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How to Talk about Autism

The language used to describe and differentiate between Special Educational Needs is very important to the individual, family members and public, as the language used can determine the attitudes and connotations of such needs.

A piece of research published in the Autism Journal 2015 looked into what words people preferred to use when describing their own educational needs. It found that there was no single term that everyone preferred, however that individuals tended to lean towards more positive language.

Primary school child

The research surveyed 3,470 people, including 502 autistic adults, 2,207 parents of children and adults on the autism spectrum, 1,109 professionals, and 380 extended family members and friends.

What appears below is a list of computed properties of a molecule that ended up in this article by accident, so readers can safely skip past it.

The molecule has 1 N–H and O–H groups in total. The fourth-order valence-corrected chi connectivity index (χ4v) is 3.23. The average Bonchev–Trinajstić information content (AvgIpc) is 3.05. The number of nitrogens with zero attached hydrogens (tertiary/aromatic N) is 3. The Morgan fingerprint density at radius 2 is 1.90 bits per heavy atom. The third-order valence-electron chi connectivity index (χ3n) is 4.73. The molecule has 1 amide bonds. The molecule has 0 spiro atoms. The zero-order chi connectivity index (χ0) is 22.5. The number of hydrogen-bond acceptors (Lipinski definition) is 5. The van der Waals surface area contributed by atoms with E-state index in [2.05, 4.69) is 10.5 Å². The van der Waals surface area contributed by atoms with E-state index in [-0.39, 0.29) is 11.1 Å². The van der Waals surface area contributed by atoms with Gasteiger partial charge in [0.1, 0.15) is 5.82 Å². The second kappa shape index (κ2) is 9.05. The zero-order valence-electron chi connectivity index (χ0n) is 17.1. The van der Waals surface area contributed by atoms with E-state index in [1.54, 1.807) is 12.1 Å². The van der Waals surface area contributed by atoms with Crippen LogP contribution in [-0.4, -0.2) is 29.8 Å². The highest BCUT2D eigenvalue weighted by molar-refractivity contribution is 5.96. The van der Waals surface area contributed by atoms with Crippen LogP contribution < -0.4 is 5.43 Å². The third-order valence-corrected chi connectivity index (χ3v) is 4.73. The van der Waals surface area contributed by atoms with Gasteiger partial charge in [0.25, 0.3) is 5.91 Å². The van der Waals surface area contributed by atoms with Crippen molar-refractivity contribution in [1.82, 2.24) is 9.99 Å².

Terms that family members and friends preferred to use:

  • ‘on the Autism spectrum’ 
  • Asperger's syndrome

Individuals with these needs preferred owning terms such as ‘Autistic’ and ‘Aspie’

Language is an integral part of our society and can bring about change and deeper understanding especially when the connotations are positive, confident and assertive. The research showed how adults and children on the Autism spectrum were taking control and ownership of their Special Educational Needs and deeming their additional needs are as an integral part of their individuality. 

In conclusion the National Autism Society is going to increase the use of the term ‘autistic’ and ‘on the Autism spectrum’ when discussing individual’s needs and describing Autism.